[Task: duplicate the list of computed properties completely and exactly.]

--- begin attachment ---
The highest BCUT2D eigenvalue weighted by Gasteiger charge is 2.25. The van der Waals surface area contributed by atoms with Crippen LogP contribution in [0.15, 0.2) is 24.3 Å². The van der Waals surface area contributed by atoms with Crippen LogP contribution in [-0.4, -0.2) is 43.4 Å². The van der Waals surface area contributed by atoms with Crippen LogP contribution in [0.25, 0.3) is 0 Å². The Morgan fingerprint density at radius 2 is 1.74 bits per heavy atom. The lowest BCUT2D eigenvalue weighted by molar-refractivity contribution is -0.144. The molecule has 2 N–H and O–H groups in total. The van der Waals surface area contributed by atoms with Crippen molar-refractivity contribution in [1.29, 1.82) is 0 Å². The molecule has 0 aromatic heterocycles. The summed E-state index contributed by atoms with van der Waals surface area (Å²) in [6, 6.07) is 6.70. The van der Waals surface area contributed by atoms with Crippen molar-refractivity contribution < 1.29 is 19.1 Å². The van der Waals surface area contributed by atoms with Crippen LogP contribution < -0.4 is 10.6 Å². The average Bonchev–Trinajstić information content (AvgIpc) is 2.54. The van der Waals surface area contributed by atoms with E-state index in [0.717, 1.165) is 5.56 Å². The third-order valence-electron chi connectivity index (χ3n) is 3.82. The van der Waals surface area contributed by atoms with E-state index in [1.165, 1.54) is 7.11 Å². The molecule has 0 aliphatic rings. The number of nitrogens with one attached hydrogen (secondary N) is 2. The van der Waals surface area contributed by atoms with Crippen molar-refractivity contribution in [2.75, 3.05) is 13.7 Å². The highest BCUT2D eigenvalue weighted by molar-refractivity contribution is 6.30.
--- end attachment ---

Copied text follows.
The highest BCUT2D eigenvalue weighted by Gasteiger charge is 2.25. The van der Waals surface area contributed by atoms with Crippen LogP contribution in [0.15, 0.2) is 24.3 Å². The van der Waals surface area contributed by atoms with Crippen LogP contribution in [-0.4, -0.2) is 43.4 Å². The van der Waals surface area contributed by atoms with Crippen LogP contribution in [0.25, 0.3) is 0 Å². The Morgan fingerprint density at radius 2 is 1.74 bits per heavy atom. The lowest BCUT2D eigenvalue weighted by molar-refractivity contribution is -0.144. The molecule has 2 N–H and O–H groups in total. The van der Waals surface area contributed by atoms with Crippen molar-refractivity contribution in [1.29, 1.82) is 0 Å². The molecule has 0 aromatic heterocycles. The summed E-state index contributed by atoms with van der Waals surface area (Å²) in [6, 6.07) is 6.70. The van der Waals surface area contributed by atoms with Crippen molar-refractivity contribution < 1.29 is 19.1 Å². The van der Waals surface area contributed by atoms with Crippen LogP contribution < -0.4 is 10.6 Å². The average Bonchev–Trinajstić information content (AvgIpc) is 2.54. The van der Waals surface area contributed by atoms with E-state index in [0.717, 1.165) is 5.56 Å². The third-order valence-electron chi connectivity index (χ3n) is 3.82. The van der Waals surface area contributed by atoms with E-state index in [1.165, 1.54) is 7.11 Å². The molecule has 0 aliphatic rings. The number of nitrogens with one attached hydrogen (secondary N) is 2. The van der Waals surface area contributed by atoms with Crippen molar-refractivity contribution in [2.75, 3.05) is 13.7 Å². The highest BCUT2D eigenvalue weighted by molar-refractivity contribution is 6.30.